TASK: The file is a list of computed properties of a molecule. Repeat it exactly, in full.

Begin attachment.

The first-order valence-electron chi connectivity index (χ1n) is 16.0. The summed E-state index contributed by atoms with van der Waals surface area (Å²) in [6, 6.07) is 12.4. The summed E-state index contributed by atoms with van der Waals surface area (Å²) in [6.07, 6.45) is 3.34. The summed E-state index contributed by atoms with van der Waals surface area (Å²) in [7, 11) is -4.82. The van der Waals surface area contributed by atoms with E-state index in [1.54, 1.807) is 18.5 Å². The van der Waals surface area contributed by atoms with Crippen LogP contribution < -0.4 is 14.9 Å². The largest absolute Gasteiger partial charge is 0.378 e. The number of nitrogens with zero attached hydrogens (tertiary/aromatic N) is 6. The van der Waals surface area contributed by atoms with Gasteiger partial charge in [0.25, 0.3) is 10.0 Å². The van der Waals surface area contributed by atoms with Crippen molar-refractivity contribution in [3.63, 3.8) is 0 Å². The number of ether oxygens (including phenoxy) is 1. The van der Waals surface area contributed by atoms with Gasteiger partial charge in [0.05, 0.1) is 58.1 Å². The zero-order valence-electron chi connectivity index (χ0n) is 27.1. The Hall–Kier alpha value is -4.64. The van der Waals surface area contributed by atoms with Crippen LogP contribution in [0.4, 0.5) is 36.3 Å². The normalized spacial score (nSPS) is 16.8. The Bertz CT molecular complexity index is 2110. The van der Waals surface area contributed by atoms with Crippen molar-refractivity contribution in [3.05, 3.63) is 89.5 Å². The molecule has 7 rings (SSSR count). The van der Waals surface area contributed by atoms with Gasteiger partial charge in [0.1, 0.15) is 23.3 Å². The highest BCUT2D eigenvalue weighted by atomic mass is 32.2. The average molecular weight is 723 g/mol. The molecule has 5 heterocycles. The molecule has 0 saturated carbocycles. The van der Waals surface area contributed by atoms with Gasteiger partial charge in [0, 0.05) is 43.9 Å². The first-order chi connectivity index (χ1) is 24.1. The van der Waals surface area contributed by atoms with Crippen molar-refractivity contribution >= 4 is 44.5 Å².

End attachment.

The first-order valence-electron chi connectivity index (χ1n) is 16.0. The summed E-state index contributed by atoms with van der Waals surface area (Å²) in [6, 6.07) is 12.4. The summed E-state index contributed by atoms with van der Waals surface area (Å²) in [6.07, 6.45) is 3.34. The summed E-state index contributed by atoms with van der Waals surface area (Å²) in [7, 11) is -4.82. The van der Waals surface area contributed by atoms with E-state index in [1.54, 1.807) is 18.5 Å². The van der Waals surface area contributed by atoms with Crippen LogP contribution < -0.4 is 14.9 Å². The largest absolute Gasteiger partial charge is 0.378 e. The number of nitrogens with zero attached hydrogens (tertiary/aromatic N) is 6. The van der Waals surface area contributed by atoms with Gasteiger partial charge in [0.25, 0.3) is 10.0 Å². The van der Waals surface area contributed by atoms with Crippen molar-refractivity contribution in [3.63, 3.8) is 0 Å². The number of ether oxygens (including phenoxy) is 1. The van der Waals surface area contributed by atoms with Gasteiger partial charge in [0.05, 0.1) is 58.1 Å². The zero-order valence-electron chi connectivity index (χ0n) is 27.1. The Hall–Kier alpha value is -4.64. The van der Waals surface area contributed by atoms with Crippen LogP contribution in [0.4, 0.5) is 36.3 Å². The normalized spacial score (nSPS) is 16.8. The Bertz CT molecular complexity index is 2110. The van der Waals surface area contributed by atoms with Crippen molar-refractivity contribution in [3.05, 3.63) is 89.5 Å². The molecule has 7 rings (SSSR count). The van der Waals surface area contributed by atoms with Gasteiger partial charge in [0.1, 0.15) is 23.3 Å². The highest BCUT2D eigenvalue weighted by atomic mass is 32.2. The average molecular weight is 723 g/mol. The molecule has 5 heterocycles. The molecule has 0 saturated carbocycles. The van der Waals surface area contributed by atoms with Gasteiger partial charge in [0, 0.05) is 43.9 Å². The first-order chi connectivity index (χ1) is 24.1. The van der Waals surface area contributed by atoms with Crippen molar-refractivity contribution >= 4 is 44.5 Å².